It is no wonder that the diagnosis of stroke strikes terror in many. After all, stroke is the second-highest cause of premature death and the eighth-highest cause of disability burden here, according to the Singapore Burden of Disease Study 2007.
MK, 42, an executive with a history of hypertension and hyperlipidaemia (high cholesterol levels) who also smokes socially, was worried about having a stroke.
Her 64-year-old mother had recently suffered an ischaemic stroke due to an artery blockage in her brain. Her worry was sharpened by the fact that she had been experiencing intermittent numbness in her right arm for the past few months. MK’s family history of stroke and her own history of hypertension and hyperlipidaemia, coupled with her smoking and drinking habits, have put her at a higher risk of stroke than the average person. After noting her medical history and doing a physical examination, I concluded it was unlikely that her symptom of numbness was due to a stroke.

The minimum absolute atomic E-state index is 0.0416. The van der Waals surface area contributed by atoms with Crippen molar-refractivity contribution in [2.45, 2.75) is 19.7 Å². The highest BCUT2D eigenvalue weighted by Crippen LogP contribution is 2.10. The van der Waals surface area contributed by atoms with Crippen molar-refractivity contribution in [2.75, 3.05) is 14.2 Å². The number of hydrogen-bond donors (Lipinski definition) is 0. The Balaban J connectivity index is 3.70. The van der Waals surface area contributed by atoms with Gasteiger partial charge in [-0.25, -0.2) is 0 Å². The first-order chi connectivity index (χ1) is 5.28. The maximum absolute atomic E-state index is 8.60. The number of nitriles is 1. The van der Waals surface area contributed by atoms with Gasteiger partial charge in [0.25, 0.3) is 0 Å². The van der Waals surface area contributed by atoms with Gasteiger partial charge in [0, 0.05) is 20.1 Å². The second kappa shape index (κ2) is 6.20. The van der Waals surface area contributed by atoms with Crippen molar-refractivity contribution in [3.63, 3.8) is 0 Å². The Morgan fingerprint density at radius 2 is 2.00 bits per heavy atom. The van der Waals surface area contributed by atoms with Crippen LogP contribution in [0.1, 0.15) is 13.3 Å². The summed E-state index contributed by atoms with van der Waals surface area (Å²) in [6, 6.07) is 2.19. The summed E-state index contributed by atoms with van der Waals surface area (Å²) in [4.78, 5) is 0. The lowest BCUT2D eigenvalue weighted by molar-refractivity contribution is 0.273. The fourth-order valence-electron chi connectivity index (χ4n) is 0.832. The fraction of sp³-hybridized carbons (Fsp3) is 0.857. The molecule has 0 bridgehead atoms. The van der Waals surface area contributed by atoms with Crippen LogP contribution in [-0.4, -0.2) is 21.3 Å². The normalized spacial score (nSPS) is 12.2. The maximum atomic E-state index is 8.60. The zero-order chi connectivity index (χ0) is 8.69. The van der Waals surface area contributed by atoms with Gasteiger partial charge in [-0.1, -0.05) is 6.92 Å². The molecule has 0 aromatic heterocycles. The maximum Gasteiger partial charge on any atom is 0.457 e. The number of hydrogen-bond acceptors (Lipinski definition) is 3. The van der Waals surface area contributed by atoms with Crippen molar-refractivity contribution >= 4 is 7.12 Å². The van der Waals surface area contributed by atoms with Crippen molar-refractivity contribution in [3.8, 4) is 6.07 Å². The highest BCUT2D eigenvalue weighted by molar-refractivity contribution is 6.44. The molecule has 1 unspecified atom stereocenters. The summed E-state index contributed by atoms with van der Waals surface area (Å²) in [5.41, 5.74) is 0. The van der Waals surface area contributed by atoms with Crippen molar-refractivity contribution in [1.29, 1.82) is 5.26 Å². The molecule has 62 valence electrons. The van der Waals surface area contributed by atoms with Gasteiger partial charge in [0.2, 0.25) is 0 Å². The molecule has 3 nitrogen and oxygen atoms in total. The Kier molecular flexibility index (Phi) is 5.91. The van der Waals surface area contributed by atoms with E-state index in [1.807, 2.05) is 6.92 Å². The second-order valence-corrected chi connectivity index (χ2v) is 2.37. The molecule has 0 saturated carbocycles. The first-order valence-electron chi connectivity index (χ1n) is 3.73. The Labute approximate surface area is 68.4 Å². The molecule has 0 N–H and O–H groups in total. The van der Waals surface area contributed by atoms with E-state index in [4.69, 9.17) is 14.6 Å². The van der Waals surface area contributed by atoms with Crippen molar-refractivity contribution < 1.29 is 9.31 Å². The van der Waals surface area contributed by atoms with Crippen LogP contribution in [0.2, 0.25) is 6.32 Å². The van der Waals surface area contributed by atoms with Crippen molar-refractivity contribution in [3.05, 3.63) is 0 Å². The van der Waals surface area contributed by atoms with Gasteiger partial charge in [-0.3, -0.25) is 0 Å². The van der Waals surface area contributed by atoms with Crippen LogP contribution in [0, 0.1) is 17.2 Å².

I taught MK to use the “FAST” mnemonic – facial asymmetry, arm weakness, slurring of speech and time to act – to recognise early signs of stroke and advised her on how to minimise her risk of getting struck by the potentially fatal condition.
High blood pressure (hypertension) is a major risk factor. Those with hypertension have 11/2 times the risk of suffering a stroke, compared with those who consistently have an optimal blood pressure of 120/80mmHg. Hypertension causes the heart to pump harder to circulate blood in the body. This overstretching causes tiny tears and scar tissue that trap cholesterol and causes plaque to form, which then causes arteries to narrow.If left untreated, hypertension can lead to stroke.
(Source: Jun 24, 2014 Mind Your Body, The Straits Times By Dr Ang Lai Lai)